Faulkner recognized the importance of not only needing a keen sense of business to be successful in his industry, but also the value of a strong network, both of which he would gain by pursuing his degree in the UF MBA Weekend Professional Two-Year program.
Since his enrollment in the UF MBA program, he’s already been able to put his business education to work. When Faulkner was asked by his company’s CEO to serve on a technology strategy team to identify and develop its manufacturing centers’ value propositions and differentiations, he felt confident he could complete the task after taking Dr. Joe Alba’s Problems and Methods in Marketing Management course.
“Previously, if you would have asked me what a value proposition was, frankly, I would have stared back at you clueless!” he said. “Without Dr. Alba’s class, I would have had zero input to provide my team in developing their strategies.”
Faulkner believes that other veterans could benefit like he has from the UF MBA program as well.
“The UF MBA staff does a top-notch job in the Professional program in taking care of every detail that many professional students may not have the bandwidth to focus on with professional requirements to juggle,” he said. “I have also benefitted from the network of other veterans and current service members in my cohort. With our mutual backgrounds, we typically connect and understand the challenges one another may face in the private sector.”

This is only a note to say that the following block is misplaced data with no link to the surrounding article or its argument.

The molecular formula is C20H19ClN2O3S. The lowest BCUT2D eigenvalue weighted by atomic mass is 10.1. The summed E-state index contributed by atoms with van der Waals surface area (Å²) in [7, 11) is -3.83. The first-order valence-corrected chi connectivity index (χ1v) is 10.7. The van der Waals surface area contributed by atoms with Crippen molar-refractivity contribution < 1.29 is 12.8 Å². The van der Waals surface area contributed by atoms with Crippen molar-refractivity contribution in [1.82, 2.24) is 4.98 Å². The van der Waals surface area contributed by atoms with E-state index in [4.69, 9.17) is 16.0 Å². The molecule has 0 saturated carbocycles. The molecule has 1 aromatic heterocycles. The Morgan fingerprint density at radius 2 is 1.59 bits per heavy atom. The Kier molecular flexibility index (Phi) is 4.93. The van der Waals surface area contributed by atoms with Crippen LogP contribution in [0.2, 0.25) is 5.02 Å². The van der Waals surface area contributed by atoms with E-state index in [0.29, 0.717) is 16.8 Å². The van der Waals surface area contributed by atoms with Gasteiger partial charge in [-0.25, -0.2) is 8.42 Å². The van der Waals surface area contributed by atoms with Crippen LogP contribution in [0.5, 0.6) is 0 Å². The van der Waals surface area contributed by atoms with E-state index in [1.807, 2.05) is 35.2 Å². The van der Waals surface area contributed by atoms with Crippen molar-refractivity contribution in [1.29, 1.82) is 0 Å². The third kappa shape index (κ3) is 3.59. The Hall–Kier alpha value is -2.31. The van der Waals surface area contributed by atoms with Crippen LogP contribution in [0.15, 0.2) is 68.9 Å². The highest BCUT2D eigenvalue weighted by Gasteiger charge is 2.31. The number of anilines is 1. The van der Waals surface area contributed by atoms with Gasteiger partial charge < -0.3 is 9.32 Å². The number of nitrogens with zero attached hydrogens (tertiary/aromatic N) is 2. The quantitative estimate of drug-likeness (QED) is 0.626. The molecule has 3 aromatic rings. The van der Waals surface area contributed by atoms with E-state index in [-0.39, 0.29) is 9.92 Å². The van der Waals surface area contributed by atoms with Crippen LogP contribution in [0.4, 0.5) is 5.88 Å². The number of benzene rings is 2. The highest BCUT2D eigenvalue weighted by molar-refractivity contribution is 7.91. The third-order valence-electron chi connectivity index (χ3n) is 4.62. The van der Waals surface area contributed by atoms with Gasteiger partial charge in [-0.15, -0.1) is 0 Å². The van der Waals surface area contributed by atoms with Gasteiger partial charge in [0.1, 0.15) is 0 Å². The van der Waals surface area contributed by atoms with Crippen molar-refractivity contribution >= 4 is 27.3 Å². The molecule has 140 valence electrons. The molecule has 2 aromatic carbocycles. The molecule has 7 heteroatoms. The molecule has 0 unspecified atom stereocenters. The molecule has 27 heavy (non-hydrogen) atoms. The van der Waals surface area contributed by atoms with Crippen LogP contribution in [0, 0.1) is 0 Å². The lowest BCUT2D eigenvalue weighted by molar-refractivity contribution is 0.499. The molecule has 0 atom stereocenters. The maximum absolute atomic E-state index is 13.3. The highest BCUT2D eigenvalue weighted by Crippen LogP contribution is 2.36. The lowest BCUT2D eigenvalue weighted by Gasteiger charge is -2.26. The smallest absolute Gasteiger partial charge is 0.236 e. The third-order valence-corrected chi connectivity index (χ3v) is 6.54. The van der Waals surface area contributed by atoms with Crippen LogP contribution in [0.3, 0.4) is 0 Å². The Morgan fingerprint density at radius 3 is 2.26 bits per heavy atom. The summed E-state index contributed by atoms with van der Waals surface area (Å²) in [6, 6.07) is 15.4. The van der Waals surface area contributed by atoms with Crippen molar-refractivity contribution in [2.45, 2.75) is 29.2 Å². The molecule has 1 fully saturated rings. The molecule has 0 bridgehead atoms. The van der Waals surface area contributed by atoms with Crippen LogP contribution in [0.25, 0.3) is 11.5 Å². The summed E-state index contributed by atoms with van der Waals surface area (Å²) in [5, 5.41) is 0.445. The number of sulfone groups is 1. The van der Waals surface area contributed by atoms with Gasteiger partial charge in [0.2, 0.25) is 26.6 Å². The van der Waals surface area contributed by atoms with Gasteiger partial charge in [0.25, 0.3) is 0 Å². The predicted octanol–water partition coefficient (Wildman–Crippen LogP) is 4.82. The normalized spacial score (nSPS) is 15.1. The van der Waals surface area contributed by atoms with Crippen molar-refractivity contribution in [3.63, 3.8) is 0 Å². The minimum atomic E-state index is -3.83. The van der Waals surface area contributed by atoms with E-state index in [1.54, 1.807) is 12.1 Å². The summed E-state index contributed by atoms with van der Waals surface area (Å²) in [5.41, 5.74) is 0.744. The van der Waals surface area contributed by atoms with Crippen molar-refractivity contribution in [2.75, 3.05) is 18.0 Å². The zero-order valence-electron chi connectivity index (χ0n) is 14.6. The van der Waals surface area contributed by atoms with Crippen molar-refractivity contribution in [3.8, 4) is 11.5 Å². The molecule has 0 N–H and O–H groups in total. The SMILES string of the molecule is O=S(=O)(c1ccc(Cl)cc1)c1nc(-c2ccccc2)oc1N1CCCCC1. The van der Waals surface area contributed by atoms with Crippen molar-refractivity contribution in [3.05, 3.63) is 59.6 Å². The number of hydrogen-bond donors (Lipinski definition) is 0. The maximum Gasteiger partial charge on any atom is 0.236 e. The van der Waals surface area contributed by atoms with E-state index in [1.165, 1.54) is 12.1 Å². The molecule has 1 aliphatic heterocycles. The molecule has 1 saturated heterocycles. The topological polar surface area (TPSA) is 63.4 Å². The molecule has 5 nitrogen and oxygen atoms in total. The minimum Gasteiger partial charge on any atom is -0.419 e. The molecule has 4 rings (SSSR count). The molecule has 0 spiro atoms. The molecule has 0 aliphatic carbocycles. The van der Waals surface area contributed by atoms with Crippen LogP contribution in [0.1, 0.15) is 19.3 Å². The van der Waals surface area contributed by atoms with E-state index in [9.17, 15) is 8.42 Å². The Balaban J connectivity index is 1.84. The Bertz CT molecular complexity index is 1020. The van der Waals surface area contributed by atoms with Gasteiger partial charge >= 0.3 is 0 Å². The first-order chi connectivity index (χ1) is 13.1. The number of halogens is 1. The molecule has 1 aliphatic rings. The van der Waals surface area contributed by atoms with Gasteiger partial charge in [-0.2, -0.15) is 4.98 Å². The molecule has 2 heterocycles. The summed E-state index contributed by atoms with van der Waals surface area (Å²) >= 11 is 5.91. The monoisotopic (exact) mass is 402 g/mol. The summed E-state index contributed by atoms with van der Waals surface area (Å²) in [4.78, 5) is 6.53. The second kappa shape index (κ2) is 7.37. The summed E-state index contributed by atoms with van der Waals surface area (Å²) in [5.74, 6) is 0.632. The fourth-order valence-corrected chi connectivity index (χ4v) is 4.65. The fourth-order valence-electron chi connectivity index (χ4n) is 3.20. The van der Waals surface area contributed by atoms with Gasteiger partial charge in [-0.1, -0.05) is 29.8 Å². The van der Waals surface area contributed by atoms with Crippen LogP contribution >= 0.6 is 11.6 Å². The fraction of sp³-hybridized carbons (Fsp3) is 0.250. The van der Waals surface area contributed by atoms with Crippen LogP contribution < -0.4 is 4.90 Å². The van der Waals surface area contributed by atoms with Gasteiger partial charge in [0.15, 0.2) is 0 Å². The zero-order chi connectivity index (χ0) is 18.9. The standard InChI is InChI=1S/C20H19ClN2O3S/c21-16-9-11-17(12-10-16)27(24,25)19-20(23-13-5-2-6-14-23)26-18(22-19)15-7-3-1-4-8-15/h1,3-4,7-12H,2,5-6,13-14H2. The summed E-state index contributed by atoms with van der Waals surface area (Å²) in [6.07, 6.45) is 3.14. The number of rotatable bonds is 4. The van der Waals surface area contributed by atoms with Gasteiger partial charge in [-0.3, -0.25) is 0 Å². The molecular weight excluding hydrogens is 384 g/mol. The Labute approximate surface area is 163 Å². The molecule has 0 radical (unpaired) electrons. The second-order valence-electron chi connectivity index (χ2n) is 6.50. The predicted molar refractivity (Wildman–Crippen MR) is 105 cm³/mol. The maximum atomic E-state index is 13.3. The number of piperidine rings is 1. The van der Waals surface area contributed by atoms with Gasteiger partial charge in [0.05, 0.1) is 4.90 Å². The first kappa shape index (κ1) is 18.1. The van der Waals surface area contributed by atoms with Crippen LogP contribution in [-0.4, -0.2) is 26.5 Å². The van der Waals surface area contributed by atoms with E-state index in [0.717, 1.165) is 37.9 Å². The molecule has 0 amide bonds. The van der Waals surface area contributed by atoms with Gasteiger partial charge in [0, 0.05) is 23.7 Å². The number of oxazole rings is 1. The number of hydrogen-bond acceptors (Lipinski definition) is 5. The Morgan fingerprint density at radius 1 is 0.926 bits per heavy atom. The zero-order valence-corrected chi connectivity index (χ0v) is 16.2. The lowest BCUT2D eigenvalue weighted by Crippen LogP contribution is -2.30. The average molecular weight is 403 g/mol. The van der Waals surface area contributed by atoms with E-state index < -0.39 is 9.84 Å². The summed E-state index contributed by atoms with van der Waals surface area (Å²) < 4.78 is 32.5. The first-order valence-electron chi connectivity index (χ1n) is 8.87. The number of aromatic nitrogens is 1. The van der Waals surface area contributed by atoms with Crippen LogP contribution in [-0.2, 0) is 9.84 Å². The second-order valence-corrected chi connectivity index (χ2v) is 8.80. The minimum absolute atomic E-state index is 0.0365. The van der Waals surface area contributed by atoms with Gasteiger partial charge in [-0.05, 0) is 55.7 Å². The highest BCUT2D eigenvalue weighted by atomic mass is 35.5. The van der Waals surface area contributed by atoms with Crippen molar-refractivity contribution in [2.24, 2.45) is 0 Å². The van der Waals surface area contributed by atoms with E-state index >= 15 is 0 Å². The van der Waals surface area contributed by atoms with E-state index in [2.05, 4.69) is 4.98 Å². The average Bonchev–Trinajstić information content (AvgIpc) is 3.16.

Adam Despang, BS Engineering Psychology ’13 (United States Military Academy – USMA), MBA ’20 – Florida Logistics Lead, Team Rubicon
For four and a half years after he graduated from West Point, Adam Despang served in the United States Army Field Artillery. As he transitioned out of the Army, Despang saw higher education as a way to prepare himself for the private sector.
“I chose USMA because it was the best institution to prepare me to lead soldiers,” he said. “Similarly, I chose to get an MBA from the University of Florida to prepare myself for business in the best way I saw fit. Curricula at both USMA and UF are broad, and thus prepare graduates for diverse careers.”
As a member of the Weekend Professional Two-Year program, Despang is able to continue in his role at disaster relief non-profit Team Rubicon, most recently aiding those affected by Hurricane Dorian in the Bahamas, and start an internship with the U.S. Department of State in the Bureau of Energy. Despang feels the knowledge he’s gained from UF MBA has already been beneficial in his professional life.
“I’m using my knowledge gained thus far from the UF MBA to think bigger in my current role and communicate my ideas more effectively while backing them up with data presented in a persuasive way,” he said.
Despang recommends that veterans who are interested in an MBA should choose a veteran friendly school and degree program that fits their goals and interests.
“If a veteran is interested in business in any capacity, or in a degree program that facilitates professional development in a variety of beneficial subjects, then an MBA program is a good fit,” he said.